The experience of disability and quality of life in social anxiety disorder
Article first published online: 24 JUL 2003
© 2003 Wiley-Liss, Inc.
Depression and Anxiety
Volume 18, Issue 1, pages 46–50, August 2003
How to Cite
Hambrick, J. P., Turk, C. L., Heimberg, R. G., Schneier, F. R. and Liebowitz, M. R. (2003), The experience of disability and quality of life in social anxiety disorder. Depress. Anxiety, 18: 46–50. doi: 10.1002/da.10110
- Issue published online: 24 JUL 2003
- Article first published online: 24 JUL 2003
- Manuscript Accepted: 8 MAR 2003
- Manuscript Received: 2 JUL 2002
- quality of life;
- social anxiety disorder;
- social phobia;
- anxiety disorders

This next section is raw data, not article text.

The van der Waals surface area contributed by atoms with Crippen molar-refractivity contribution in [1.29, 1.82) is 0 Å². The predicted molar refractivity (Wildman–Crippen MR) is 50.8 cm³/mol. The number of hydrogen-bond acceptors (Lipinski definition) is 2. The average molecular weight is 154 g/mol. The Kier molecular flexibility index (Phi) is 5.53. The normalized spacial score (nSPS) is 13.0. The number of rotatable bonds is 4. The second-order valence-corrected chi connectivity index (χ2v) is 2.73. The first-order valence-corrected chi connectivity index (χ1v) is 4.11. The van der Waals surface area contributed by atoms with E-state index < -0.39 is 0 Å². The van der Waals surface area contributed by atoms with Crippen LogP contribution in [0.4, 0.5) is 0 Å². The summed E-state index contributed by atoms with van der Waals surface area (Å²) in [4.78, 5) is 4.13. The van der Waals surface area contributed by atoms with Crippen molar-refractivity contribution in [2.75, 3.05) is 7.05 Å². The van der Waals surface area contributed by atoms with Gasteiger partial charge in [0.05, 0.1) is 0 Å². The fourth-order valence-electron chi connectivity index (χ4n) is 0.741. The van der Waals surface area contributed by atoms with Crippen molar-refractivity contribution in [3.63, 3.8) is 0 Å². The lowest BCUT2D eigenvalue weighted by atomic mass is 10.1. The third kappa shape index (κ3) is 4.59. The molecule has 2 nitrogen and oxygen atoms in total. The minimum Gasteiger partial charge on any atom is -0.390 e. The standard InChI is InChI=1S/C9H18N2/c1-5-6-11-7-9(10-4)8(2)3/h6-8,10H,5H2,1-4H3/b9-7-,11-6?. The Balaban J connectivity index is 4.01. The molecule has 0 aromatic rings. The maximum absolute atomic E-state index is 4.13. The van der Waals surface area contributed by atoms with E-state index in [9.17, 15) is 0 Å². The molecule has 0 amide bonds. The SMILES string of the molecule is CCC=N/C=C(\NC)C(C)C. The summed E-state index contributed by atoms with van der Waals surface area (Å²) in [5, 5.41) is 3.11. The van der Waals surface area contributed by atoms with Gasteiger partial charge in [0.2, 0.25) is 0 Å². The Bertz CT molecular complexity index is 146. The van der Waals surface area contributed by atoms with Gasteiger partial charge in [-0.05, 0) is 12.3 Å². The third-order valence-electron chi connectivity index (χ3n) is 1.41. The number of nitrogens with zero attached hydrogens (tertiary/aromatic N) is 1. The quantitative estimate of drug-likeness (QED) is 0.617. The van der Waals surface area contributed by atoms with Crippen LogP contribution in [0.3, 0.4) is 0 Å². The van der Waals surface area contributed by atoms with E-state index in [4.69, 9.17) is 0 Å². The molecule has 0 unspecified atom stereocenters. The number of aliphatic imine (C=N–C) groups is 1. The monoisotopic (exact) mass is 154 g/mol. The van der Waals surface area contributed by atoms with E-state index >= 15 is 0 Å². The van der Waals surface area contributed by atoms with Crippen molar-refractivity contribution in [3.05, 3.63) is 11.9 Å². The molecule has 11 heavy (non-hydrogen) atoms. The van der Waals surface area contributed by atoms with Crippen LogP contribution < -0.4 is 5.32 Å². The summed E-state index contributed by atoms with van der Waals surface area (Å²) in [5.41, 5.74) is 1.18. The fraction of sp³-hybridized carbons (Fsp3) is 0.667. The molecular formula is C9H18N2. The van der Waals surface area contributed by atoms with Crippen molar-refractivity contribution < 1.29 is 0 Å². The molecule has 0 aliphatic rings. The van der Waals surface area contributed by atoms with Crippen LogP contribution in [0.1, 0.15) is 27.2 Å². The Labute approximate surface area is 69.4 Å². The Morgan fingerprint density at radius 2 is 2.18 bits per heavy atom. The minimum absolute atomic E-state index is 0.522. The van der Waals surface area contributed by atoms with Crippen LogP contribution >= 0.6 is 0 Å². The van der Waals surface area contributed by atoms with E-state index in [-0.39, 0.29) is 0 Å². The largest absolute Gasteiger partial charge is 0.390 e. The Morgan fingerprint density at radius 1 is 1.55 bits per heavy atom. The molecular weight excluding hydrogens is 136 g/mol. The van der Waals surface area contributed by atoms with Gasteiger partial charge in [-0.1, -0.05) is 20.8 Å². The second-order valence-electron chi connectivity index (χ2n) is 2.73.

Although disability is a concept most often associated with role dysfunction, and quality of life is most often associated with life satisfaction, these terms are frequently used interchangeably in the literature. In contrast, this study proposes that disability and quality of life are independent but related constructs. Additionally, we propose that disability partially mediates the relationship between symptoms and quality of life. That is, greater symptoms are associated with more impairment, which is, in turn, associated with less satisfaction with one's life. Ninety-six individuals with social anxiety disorder were given measures of social anxiety symptoms, disability, and quality of life. The results of the study suggest that disability and quality of life are, in fact, distinct concepts, and the experience of disability partially mediates the relationship between a patient's experience of symptoms and his or her perceived life satisfaction. Depression and Anxiety 18:46–50, 2003. © 2003 Wiley-Liss, Inc.